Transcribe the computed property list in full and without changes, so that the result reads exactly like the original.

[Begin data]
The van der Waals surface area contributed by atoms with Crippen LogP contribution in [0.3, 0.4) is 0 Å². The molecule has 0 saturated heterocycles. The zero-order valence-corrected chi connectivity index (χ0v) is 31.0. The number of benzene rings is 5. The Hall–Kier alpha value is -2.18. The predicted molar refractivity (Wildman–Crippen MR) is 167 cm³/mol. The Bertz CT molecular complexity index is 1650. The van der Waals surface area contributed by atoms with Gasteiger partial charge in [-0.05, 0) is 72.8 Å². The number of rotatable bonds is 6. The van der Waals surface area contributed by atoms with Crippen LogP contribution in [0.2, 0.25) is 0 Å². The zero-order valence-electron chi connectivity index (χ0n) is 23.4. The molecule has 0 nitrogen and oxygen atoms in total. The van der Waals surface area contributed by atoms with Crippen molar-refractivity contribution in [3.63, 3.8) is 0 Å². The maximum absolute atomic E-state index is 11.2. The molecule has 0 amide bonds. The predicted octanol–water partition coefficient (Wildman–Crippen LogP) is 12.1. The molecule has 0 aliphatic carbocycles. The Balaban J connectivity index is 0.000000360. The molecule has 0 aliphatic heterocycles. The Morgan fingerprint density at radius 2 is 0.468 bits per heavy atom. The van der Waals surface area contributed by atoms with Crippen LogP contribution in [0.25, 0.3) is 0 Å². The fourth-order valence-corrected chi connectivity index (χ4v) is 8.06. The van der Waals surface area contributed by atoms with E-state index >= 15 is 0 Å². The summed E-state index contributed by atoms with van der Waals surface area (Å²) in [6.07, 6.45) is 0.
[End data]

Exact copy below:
The van der Waals surface area contributed by atoms with Crippen LogP contribution in [0.3, 0.4) is 0 Å². The molecule has 0 saturated heterocycles. The zero-order valence-corrected chi connectivity index (χ0v) is 31.0. The number of benzene rings is 5. The Hall–Kier alpha value is -2.18. The predicted molar refractivity (Wildman–Crippen MR) is 167 cm³/mol. The Bertz CT molecular complexity index is 1650. The van der Waals surface area contributed by atoms with Gasteiger partial charge in [-0.05, 0) is 72.8 Å². The number of rotatable bonds is 6. The van der Waals surface area contributed by atoms with Crippen LogP contribution in [0.2, 0.25) is 0 Å². The zero-order valence-electron chi connectivity index (χ0n) is 23.4. The molecule has 0 nitrogen and oxygen atoms in total. The van der Waals surface area contributed by atoms with Crippen molar-refractivity contribution in [3.63, 3.8) is 0 Å². The maximum absolute atomic E-state index is 11.2. The molecule has 0 amide bonds. The predicted octanol–water partition coefficient (Wildman–Crippen LogP) is 12.1. The molecule has 0 aliphatic carbocycles. The Balaban J connectivity index is 0.000000360. The molecule has 0 aliphatic heterocycles. The Morgan fingerprint density at radius 2 is 0.468 bits per heavy atom. The van der Waals surface area contributed by atoms with Crippen LogP contribution in [0.25, 0.3) is 0 Å². The fourth-order valence-corrected chi connectivity index (χ4v) is 8.06. The van der Waals surface area contributed by atoms with E-state index >= 15 is 0 Å². The summed E-state index contributed by atoms with van der Waals surface area (Å²) in [6.07, 6.45) is 0.